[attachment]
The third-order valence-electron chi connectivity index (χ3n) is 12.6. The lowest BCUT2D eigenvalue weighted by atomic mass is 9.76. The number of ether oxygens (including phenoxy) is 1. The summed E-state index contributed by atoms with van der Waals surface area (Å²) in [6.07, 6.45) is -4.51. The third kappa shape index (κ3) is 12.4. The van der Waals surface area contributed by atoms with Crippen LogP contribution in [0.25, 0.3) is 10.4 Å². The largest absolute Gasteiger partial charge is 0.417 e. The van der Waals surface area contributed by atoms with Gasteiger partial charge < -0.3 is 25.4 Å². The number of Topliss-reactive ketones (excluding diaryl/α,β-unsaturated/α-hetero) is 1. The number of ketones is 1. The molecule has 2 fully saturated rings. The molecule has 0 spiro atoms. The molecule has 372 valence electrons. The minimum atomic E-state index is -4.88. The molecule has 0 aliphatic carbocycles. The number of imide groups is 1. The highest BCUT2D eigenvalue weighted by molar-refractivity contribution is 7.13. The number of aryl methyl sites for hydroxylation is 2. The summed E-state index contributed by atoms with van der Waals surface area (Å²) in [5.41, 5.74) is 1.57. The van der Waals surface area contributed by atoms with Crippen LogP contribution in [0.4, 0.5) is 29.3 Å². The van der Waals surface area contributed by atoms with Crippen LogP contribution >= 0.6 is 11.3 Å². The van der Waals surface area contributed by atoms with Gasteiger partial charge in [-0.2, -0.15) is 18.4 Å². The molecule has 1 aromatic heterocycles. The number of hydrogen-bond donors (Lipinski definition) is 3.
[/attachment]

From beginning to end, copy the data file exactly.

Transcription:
The third-order valence-electron chi connectivity index (χ3n) is 12.6. The lowest BCUT2D eigenvalue weighted by atomic mass is 9.76. The number of ether oxygens (including phenoxy) is 1. The summed E-state index contributed by atoms with van der Waals surface area (Å²) in [6.07, 6.45) is -4.51. The third kappa shape index (κ3) is 12.4. The van der Waals surface area contributed by atoms with Crippen LogP contribution in [0.25, 0.3) is 10.4 Å². The largest absolute Gasteiger partial charge is 0.417 e. The van der Waals surface area contributed by atoms with Gasteiger partial charge < -0.3 is 25.4 Å². The number of Topliss-reactive ketones (excluding diaryl/α,β-unsaturated/α-hetero) is 1. The number of ketones is 1. The molecule has 2 fully saturated rings. The molecule has 0 spiro atoms. The molecule has 372 valence electrons. The minimum atomic E-state index is -4.88. The molecule has 0 aliphatic carbocycles. The number of imide groups is 1. The highest BCUT2D eigenvalue weighted by molar-refractivity contribution is 7.13. The number of aryl methyl sites for hydroxylation is 2. The summed E-state index contributed by atoms with van der Waals surface area (Å²) in [5.41, 5.74) is 1.57. The van der Waals surface area contributed by atoms with Crippen LogP contribution in [0.4, 0.5) is 29.3 Å². The van der Waals surface area contributed by atoms with Crippen LogP contribution >= 0.6 is 11.3 Å². The van der Waals surface area contributed by atoms with Gasteiger partial charge in [-0.2, -0.15) is 18.4 Å². The molecule has 1 aromatic heterocycles. The number of hydrogen-bond donors (Lipinski definition) is 3.